Before we get to New York, I have the privilege of making coffee at the TED conference in Long Beach. We’ve got a ton of gear heading down this week, and it’s been impressive to see our bench testers, inventory manager, and warehouse manager working super hard to make this happen. Basically, they are making this happen.

Judging

For the first 5 years of my career, I competed in barista competitions. In fact, my competition experience adds up to 22 rounds, 7 judges each, giving me 154 individual score sheets that were filled out by some highly caffeinated human being. I can only imagine how much actual time that equates to when you consider judges calibrations, travel time, etc.

Last weekend, at the Big Central Regional, I began to see what judging a competition really is like. Frankly, I feel like there’s never been a better time to sit at a competitors table.

First off, the rules are more black and white than they’ve ever really been in the past. There’s less room for opinion, and I feel like this makes it easier for both competitors and their judges. As the crew of Head Judges continually repeated, “As a judge you are simply there to record what happens on the stage.”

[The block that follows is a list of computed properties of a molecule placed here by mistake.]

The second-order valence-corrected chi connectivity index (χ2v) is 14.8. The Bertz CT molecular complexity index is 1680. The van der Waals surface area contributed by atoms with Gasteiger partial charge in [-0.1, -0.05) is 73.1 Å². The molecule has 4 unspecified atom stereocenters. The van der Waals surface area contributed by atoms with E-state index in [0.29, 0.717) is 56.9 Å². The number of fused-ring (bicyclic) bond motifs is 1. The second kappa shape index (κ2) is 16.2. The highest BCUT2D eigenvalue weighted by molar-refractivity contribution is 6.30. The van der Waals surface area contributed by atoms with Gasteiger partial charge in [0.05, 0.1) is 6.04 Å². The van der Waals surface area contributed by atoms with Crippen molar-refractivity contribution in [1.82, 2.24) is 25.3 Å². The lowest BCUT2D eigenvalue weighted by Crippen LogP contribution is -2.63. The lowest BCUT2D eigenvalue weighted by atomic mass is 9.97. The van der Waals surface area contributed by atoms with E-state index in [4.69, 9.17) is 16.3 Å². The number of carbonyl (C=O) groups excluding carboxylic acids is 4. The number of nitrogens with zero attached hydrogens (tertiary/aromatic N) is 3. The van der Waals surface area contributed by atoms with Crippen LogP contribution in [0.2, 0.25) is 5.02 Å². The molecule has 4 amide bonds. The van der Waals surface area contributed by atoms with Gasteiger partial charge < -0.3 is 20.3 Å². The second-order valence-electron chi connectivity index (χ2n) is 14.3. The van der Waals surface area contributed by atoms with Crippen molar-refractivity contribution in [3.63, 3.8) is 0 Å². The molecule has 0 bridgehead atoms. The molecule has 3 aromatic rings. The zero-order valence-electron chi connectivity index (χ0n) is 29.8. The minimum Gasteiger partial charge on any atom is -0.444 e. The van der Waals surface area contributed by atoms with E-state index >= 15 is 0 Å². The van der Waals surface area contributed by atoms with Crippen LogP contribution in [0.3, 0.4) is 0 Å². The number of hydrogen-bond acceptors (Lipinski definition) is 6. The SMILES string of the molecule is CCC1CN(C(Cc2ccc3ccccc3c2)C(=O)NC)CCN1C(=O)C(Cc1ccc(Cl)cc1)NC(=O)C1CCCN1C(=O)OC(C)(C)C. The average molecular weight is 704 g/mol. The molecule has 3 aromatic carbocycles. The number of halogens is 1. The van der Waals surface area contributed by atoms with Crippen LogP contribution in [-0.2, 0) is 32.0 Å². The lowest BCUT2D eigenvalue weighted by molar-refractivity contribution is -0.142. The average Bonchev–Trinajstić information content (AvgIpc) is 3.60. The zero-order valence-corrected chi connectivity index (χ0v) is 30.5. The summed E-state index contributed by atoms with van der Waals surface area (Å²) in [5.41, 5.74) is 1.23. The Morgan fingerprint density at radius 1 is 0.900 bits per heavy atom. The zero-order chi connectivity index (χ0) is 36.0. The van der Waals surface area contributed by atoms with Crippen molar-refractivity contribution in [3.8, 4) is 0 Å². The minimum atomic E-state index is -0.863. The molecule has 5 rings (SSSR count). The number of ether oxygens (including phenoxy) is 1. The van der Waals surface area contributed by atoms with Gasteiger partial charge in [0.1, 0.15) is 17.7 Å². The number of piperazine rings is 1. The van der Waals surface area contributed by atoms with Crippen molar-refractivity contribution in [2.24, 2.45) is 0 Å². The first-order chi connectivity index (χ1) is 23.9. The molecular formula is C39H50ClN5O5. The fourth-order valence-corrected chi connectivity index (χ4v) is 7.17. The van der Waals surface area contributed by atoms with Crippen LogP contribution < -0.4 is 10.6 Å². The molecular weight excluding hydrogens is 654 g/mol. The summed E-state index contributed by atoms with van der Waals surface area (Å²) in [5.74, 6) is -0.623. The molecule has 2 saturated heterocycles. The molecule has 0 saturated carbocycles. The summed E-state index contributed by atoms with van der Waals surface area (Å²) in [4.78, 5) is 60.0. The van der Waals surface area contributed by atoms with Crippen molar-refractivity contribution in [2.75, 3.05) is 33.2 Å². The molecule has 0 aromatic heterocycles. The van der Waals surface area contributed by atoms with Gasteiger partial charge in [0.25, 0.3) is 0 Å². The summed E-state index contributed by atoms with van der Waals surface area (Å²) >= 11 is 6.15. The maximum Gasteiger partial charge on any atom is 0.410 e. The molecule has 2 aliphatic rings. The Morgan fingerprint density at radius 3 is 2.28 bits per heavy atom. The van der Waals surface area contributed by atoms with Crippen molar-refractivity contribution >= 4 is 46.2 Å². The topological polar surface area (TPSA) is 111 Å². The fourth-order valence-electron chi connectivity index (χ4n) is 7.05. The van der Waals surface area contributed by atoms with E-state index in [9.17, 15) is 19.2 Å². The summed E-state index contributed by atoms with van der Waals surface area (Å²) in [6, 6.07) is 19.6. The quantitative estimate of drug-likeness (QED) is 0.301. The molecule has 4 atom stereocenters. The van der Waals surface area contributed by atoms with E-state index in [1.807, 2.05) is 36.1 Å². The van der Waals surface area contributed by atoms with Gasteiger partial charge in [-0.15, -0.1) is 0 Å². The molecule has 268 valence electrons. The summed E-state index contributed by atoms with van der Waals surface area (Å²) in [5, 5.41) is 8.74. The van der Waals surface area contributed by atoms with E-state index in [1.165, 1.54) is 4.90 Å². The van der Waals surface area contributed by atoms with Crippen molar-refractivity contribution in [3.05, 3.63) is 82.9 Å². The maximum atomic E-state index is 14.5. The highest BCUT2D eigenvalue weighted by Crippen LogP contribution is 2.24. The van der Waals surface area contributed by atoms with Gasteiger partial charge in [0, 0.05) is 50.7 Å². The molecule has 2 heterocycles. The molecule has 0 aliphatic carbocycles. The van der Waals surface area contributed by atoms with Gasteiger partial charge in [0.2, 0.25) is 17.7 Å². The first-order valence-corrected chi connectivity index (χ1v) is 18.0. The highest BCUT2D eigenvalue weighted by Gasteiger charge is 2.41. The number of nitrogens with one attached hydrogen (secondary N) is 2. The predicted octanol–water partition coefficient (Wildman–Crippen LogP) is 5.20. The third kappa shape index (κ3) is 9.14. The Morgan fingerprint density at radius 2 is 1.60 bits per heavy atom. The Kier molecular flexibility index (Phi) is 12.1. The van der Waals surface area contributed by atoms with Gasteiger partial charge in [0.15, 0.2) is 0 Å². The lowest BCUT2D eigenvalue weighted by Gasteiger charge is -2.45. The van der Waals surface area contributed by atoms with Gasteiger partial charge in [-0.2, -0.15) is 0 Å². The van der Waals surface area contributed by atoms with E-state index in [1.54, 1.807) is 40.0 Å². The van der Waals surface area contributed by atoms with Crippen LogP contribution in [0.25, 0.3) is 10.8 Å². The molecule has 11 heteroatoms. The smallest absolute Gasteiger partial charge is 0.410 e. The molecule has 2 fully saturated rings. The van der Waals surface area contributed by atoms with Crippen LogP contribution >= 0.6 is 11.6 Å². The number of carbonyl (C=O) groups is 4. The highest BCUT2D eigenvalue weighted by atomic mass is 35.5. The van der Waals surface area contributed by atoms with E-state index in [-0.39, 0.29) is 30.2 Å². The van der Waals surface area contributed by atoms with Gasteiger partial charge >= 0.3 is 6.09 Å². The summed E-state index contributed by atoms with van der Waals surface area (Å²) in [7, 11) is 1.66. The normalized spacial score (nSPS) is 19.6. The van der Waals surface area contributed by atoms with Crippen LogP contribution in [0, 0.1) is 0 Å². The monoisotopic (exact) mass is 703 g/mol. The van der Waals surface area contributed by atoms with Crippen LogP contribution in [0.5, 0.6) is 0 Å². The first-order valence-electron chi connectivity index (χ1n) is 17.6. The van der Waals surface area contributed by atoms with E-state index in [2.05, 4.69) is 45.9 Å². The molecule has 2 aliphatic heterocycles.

The process is truly enjoyable as well. In fact, I came away from the weekend feeling like I met more people judging than I ever did as a competitor. Some of this is just me… As a competitor I was head-down, doing what I needed to to prepare to compete. As a judge, however, there’s much more of a social experience. You work in groups, and work to sync your sensory skills. It naturally connects you to new people.

The level of competition has truly never been higher. The “blind” first time competitor is really a thing of the past. There’s enough internet video and connection between baristas, that when someone takes the stage for the first time, they are much more aware of the circumstances than the competitors of the past. I was seriously impressed by the calm, professional demeanor of so many first-time competitors.

All in all, I’m really honored to have been able to be a small part of an excellent competition event. The NWRBC is next weekend, and I’m also looking forward to that as we continue on the road to the USBC. To any past competitors, I urge you to consider judging as well. It’s an incredibly rewarding experience. When I left Kansas City, I left with a somewhat warm, fuzzy feeling- Reminiscent of how I felt coming away from my first competitions, excited, and hungry for more.